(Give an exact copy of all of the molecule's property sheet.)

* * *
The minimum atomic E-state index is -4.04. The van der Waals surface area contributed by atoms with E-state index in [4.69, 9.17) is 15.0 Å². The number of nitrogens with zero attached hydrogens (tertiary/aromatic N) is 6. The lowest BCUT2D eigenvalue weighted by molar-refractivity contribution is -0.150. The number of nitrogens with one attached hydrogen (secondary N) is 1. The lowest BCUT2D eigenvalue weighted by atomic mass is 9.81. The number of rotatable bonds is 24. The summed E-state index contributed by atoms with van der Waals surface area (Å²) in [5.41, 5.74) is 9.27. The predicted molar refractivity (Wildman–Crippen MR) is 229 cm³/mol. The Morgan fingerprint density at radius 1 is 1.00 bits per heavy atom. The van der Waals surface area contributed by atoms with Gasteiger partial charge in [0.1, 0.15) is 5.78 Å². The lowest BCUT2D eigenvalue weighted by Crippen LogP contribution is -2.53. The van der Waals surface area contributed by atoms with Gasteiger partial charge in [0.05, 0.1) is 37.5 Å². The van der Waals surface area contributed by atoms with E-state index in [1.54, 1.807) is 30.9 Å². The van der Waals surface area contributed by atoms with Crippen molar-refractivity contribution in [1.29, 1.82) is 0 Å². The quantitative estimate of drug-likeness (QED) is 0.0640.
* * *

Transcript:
The minimum atomic E-state index is -4.04. The van der Waals surface area contributed by atoms with E-state index in [4.69, 9.17) is 15.0 Å². The number of nitrogens with zero attached hydrogens (tertiary/aromatic N) is 6. The lowest BCUT2D eigenvalue weighted by molar-refractivity contribution is -0.150. The number of nitrogens with one attached hydrogen (secondary N) is 1. The lowest BCUT2D eigenvalue weighted by atomic mass is 9.81. The number of rotatable bonds is 24. The summed E-state index contributed by atoms with van der Waals surface area (Å²) in [5.41, 5.74) is 9.27. The predicted molar refractivity (Wildman–Crippen MR) is 229 cm³/mol. The Morgan fingerprint density at radius 1 is 1.00 bits per heavy atom. The van der Waals surface area contributed by atoms with Gasteiger partial charge in [0.1, 0.15) is 5.78 Å². The lowest BCUT2D eigenvalue weighted by Crippen LogP contribution is -2.53. The van der Waals surface area contributed by atoms with Gasteiger partial charge in [0.05, 0.1) is 37.5 Å². The van der Waals surface area contributed by atoms with E-state index in [1.54, 1.807) is 30.9 Å². The van der Waals surface area contributed by atoms with Crippen molar-refractivity contribution in [1.29, 1.82) is 0 Å². The quantitative estimate of drug-likeness (QED) is 0.0640.